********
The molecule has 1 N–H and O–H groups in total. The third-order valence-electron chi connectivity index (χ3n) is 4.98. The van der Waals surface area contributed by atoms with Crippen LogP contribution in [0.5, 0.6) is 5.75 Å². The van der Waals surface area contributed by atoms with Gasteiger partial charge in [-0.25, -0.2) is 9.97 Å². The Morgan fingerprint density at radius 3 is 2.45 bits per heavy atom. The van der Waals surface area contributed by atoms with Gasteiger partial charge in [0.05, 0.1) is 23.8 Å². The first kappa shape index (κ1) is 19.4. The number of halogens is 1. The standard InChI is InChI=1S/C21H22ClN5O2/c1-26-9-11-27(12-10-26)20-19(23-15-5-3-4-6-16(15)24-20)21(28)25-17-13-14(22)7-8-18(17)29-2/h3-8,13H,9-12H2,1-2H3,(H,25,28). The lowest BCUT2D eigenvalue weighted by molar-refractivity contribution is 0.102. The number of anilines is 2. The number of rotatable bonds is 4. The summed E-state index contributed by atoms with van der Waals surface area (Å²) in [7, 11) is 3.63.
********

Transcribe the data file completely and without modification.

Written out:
The molecule has 1 N–H and O–H groups in total. The third-order valence-electron chi connectivity index (χ3n) is 4.98. The van der Waals surface area contributed by atoms with Crippen LogP contribution in [0.5, 0.6) is 5.75 Å². The van der Waals surface area contributed by atoms with Gasteiger partial charge in [-0.25, -0.2) is 9.97 Å². The Morgan fingerprint density at radius 3 is 2.45 bits per heavy atom. The van der Waals surface area contributed by atoms with Gasteiger partial charge in [0.05, 0.1) is 23.8 Å². The first kappa shape index (κ1) is 19.4. The number of halogens is 1. The standard InChI is InChI=1S/C21H22ClN5O2/c1-26-9-11-27(12-10-26)20-19(23-15-5-3-4-6-16(15)24-20)21(28)25-17-13-14(22)7-8-18(17)29-2/h3-8,13H,9-12H2,1-2H3,(H,25,28). The lowest BCUT2D eigenvalue weighted by molar-refractivity contribution is 0.102. The number of anilines is 2. The number of rotatable bonds is 4. The summed E-state index contributed by atoms with van der Waals surface area (Å²) in [7, 11) is 3.63.